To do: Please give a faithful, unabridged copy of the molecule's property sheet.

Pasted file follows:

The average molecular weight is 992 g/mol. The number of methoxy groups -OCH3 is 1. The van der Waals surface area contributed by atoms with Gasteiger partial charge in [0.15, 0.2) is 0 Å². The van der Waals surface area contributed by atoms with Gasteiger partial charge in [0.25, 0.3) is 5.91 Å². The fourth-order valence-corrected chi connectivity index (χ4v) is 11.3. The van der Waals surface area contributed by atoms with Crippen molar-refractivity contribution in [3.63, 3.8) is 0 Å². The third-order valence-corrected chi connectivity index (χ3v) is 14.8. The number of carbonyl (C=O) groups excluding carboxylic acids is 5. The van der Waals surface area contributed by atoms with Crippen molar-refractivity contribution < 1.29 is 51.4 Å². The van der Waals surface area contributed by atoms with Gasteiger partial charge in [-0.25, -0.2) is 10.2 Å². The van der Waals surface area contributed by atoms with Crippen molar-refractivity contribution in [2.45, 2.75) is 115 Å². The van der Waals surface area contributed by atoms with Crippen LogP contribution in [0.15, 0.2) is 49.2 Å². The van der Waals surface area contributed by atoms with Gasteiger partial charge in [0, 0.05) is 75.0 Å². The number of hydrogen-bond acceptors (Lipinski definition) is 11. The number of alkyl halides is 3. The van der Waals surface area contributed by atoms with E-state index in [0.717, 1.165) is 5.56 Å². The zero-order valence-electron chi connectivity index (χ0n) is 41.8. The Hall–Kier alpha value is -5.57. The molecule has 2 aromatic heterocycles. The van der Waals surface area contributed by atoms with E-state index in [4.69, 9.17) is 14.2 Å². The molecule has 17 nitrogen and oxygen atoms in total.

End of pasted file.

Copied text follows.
The average molecular weight is 992 g/mol. The number of methoxy groups -OCH3 is 1. The van der Waals surface area contributed by atoms with Gasteiger partial charge in [0.15, 0.2) is 0 Å². The van der Waals surface area contributed by atoms with Gasteiger partial charge in [0.25, 0.3) is 5.91 Å². The fourth-order valence-corrected chi connectivity index (χ4v) is 11.3. The van der Waals surface area contributed by atoms with Crippen molar-refractivity contribution in [3.63, 3.8) is 0 Å². The third-order valence-corrected chi connectivity index (χ3v) is 14.8. The number of carbonyl (C=O) groups excluding carboxylic acids is 5. The van der Waals surface area contributed by atoms with Crippen molar-refractivity contribution < 1.29 is 51.4 Å². The van der Waals surface area contributed by atoms with Gasteiger partial charge in [-0.25, -0.2) is 10.2 Å². The van der Waals surface area contributed by atoms with Crippen molar-refractivity contribution in [2.45, 2.75) is 115 Å². The van der Waals surface area contributed by atoms with Crippen LogP contribution in [0.15, 0.2) is 49.2 Å². The van der Waals surface area contributed by atoms with Gasteiger partial charge in [0, 0.05) is 75.0 Å². The number of hydrogen-bond acceptors (Lipinski definition) is 11. The number of alkyl halides is 3. The van der Waals surface area contributed by atoms with E-state index in [0.717, 1.165) is 5.56 Å². The zero-order valence-electron chi connectivity index (χ0n) is 41.8. The Hall–Kier alpha value is -5.57. The molecule has 2 aromatic heterocycles. The van der Waals surface area contributed by atoms with E-state index in [4.69, 9.17) is 14.2 Å². The molecule has 17 nitrogen and oxygen atoms in total.